Ayiti se fò. Ayiti ap siviv. | BrainerdDispatch.com | Brainerd, Minnesota

Ayiti se fò. Ayiti ap siviv.

A younger version of me overlooking Port-Au-Prince from the highest point of the city in 2001
A younger version of me overlooking Port-Au-Prince from the highest point of the city in 2001

Ten years ago this month I boarded a plane for an island country I knew little about and, frankly, had never really given much thought. I was 18, I didn't give a lot of thought to a lot of things.

A decade later, it's rare that a day goes by that I don't think about my time in Haiti.

When the tiny half-an-island nation was obliterated by the earthquake one year ago today, I found myself glued to my TV. Watching helplessly from the frozen north,  I worried for my friends. I was taken back to the winter of 2001 that I spent in Port-Au-Prince.

I was sick. I had bronchitis and a nasty sinus infection. So a lot of what I remember is a little fuzzy.

There was political distress. Remnants of Colonialism. Carnivale. Broken infrastructure. Poverty. Orphans. Peanut Butter with Pimentos. Slums. Animals. Corruption. Black outs. Terrible Pizza. Suffering. Hunger.

It was hot. It was intense. It wrecked my world. I have scars to prove it.

I HATED IT.

I've been all over the world. I've seen a lot. But nothing has ever affected me quite like my time in Haiti.

For the first time in my life I came face to face with the reality that I am incapable of fixing things. BUT doing anything I can with unyielding commitment- that is my absolute reason for existence.

Haiti is where I met Alexandra. A ten year old orphan who changed my life. She made me realize that even in the midst of tragedy and injustice and poverty...

God moves.

God loves.

God heals.


Her face was branded in my memory long ago. In fact, it was Alex that gave me my Haitian scars. The kid gave me ring worm. I have this scar on my left arm that always reminds me of her.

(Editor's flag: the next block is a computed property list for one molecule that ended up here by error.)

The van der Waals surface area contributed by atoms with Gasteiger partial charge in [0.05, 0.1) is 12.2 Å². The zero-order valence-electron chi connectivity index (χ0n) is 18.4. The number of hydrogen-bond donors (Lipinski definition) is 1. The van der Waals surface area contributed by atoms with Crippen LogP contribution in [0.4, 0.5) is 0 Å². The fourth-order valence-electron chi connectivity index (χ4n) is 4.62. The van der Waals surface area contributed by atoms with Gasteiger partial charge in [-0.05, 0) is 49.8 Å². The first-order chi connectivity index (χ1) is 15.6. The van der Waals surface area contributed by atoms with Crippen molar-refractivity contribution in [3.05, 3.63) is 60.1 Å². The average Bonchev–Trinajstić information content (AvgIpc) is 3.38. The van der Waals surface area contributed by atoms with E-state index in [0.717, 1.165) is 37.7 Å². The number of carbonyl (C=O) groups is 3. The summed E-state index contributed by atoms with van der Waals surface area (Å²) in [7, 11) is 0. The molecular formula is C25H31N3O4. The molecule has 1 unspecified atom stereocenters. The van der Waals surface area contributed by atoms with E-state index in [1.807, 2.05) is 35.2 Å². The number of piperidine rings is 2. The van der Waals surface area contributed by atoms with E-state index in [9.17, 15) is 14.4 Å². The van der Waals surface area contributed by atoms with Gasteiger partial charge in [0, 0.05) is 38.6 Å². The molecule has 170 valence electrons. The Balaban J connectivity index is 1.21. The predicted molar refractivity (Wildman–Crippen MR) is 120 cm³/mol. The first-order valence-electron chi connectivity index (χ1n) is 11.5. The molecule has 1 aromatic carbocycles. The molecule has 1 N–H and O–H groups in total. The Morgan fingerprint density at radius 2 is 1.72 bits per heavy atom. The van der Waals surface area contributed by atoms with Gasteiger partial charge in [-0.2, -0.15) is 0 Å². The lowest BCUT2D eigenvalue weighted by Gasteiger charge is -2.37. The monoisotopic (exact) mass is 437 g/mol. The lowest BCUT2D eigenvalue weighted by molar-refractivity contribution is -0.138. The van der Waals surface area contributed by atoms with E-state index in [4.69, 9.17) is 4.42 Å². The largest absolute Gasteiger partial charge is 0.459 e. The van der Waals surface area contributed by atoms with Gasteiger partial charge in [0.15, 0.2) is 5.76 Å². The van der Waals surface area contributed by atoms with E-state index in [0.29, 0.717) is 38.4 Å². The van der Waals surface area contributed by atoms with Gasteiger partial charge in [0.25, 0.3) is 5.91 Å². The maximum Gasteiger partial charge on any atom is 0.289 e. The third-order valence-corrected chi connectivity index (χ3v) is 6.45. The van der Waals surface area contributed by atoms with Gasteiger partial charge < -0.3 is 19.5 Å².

And of Haiti.

A decade later, as I watched this country sit in literal ruin,  I was taken back. I watched the news of the relentless suffering on this little tiny island that has gripped my heart like no place I've ever been, and I think of little Alex.

Where is she?

Is she okay?

Is she alive?

Is she scared?

A year after the quake, it seems little has changed. Aid is slow. The economy has barely budged. Crime is rampant. Those who survived the earthquake are now threatened by cholera — a disease that until just a few months ago was never even documented in Haiti.

I still think about Alex. I see news reports every so often and I still find myself looking for her face in the b-roll shots of tent camps and rebuilding projects. She'd be about 20 now.  She might have a family— babies of her own.

The situation has grown largely political. No one wants to take responsibility.   Even with billions of dollars in aid raised it's impossible to rebuild a country that now finds itself plagued by disease and civil unrest. It's messy. It's going to take a long time to rebuild and the reality is, Haiti might never be the same.

It's the individuals like Alex that make it hard for me to see it as a political crisis. It's a human crisis. Last year's earthquake shattered the hopes of millions.  It turned college students into refugees. It ripped apart families. It left children without parents and parents without homes.

Last summer, I covered a story about a Nisswa couple , Frank "Bud" and Jeanette McLaughlin, who have devoted their lives to serving the people in Haiti. I felt an instant connection to the McLauglins because of our shared passion for Haiti.

Plus, Jeanette makes awesome chocolate cookies...and anyone who feeds me cookies has earned themselves a permanent place in my heart.

I sat down with the McLaughlins again today to hear about the progress of the last 6 months. There hasn't been much.

But there has been some.

As a journalist, I do my best to stay out of the story...to just report the facts. But this story is personal.

People I love are involved. My Alex could walk in the doors of their medical clinic. 

Bud and Jeanette head back in a few weeks to spend the rest of the winter months in Pignon where their Haiti Mercy Mission operates. They aren't trying to save the entire island. That's an impossible task. But they love without the condition the 50 orphans living at their mission. They treat dozens of cholera victims everyday. They provide life in a climate of imminent death.

People like the McLaughlins provide a glimmer of hope that someday Haiti will be okay again.

Haiti is strong.

Haiti will survive.